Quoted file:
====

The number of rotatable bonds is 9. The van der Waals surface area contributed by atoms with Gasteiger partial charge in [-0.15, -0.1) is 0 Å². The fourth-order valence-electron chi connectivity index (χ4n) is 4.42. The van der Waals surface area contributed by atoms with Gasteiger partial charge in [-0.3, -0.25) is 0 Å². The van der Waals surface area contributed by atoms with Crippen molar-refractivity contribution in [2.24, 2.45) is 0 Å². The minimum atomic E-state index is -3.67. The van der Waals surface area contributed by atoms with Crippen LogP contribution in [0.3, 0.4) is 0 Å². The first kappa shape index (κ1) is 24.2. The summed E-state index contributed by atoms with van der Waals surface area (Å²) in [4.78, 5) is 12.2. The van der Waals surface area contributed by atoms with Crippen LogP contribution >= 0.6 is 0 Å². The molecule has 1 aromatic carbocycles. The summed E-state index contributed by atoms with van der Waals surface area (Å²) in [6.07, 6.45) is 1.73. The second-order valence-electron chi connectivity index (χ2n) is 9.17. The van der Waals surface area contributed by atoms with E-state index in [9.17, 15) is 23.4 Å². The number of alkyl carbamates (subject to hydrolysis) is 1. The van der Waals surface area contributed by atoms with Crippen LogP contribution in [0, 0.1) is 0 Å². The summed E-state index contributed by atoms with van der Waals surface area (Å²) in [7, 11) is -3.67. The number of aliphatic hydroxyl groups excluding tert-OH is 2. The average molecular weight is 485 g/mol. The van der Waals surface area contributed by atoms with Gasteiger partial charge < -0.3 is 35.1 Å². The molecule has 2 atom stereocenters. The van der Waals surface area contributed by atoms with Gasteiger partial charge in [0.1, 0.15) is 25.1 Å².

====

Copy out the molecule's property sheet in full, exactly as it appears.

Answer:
The number of rotatable bonds is 9. The van der Waals surface area contributed by atoms with Gasteiger partial charge in [-0.15, -0.1) is 0 Å². The fourth-order valence-electron chi connectivity index (χ4n) is 4.42. The van der Waals surface area contributed by atoms with Gasteiger partial charge in [-0.3, -0.25) is 0 Å². The van der Waals surface area contributed by atoms with Crippen molar-refractivity contribution in [2.24, 2.45) is 0 Å². The minimum atomic E-state index is -3.67. The van der Waals surface area contributed by atoms with Crippen LogP contribution in [0.3, 0.4) is 0 Å². The first kappa shape index (κ1) is 24.2. The summed E-state index contributed by atoms with van der Waals surface area (Å²) in [4.78, 5) is 12.2. The van der Waals surface area contributed by atoms with Crippen LogP contribution >= 0.6 is 0 Å². The molecule has 1 aromatic carbocycles. The summed E-state index contributed by atoms with van der Waals surface area (Å²) in [6.07, 6.45) is 1.73. The second-order valence-electron chi connectivity index (χ2n) is 9.17. The van der Waals surface area contributed by atoms with E-state index in [9.17, 15) is 23.4 Å². The number of alkyl carbamates (subject to hydrolysis) is 1. The van der Waals surface area contributed by atoms with Crippen LogP contribution in [0, 0.1) is 0 Å². The summed E-state index contributed by atoms with van der Waals surface area (Å²) in [7, 11) is -3.67. The number of aliphatic hydroxyl groups excluding tert-OH is 2. The average molecular weight is 485 g/mol. The van der Waals surface area contributed by atoms with Gasteiger partial charge < -0.3 is 35.1 Å². The molecule has 2 atom stereocenters. The van der Waals surface area contributed by atoms with Gasteiger partial charge in [0.1, 0.15) is 25.1 Å².